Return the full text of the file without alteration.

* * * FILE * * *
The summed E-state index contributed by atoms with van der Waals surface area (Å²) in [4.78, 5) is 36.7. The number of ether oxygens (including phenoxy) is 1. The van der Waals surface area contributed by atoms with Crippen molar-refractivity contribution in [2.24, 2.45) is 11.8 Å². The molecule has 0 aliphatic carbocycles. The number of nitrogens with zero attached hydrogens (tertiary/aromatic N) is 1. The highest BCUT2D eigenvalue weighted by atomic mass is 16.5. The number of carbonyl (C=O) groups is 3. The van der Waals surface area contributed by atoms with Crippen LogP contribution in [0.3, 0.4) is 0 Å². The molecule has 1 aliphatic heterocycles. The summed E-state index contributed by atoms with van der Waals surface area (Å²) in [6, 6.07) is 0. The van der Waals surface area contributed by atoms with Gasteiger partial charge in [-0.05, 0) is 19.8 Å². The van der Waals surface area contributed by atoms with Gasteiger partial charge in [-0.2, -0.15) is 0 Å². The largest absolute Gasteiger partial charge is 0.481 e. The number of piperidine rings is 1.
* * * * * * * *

The summed E-state index contributed by atoms with van der Waals surface area (Å²) in [4.78, 5) is 36.7. The number of ether oxygens (including phenoxy) is 1. The van der Waals surface area contributed by atoms with Crippen molar-refractivity contribution in [2.24, 2.45) is 11.8 Å². The molecule has 0 aliphatic carbocycles. The number of nitrogens with zero attached hydrogens (tertiary/aromatic N) is 1. The highest BCUT2D eigenvalue weighted by atomic mass is 16.5. The number of carbonyl (C=O) groups is 3. The van der Waals surface area contributed by atoms with Crippen LogP contribution in [0.3, 0.4) is 0 Å². The molecule has 1 aliphatic heterocycles. The summed E-state index contributed by atoms with van der Waals surface area (Å²) in [6, 6.07) is 0. The van der Waals surface area contributed by atoms with Gasteiger partial charge in [-0.05, 0) is 19.8 Å². The van der Waals surface area contributed by atoms with Gasteiger partial charge in [-0.2, -0.15) is 0 Å². The largest absolute Gasteiger partial charge is 0.481 e. The number of piperidine rings is 1.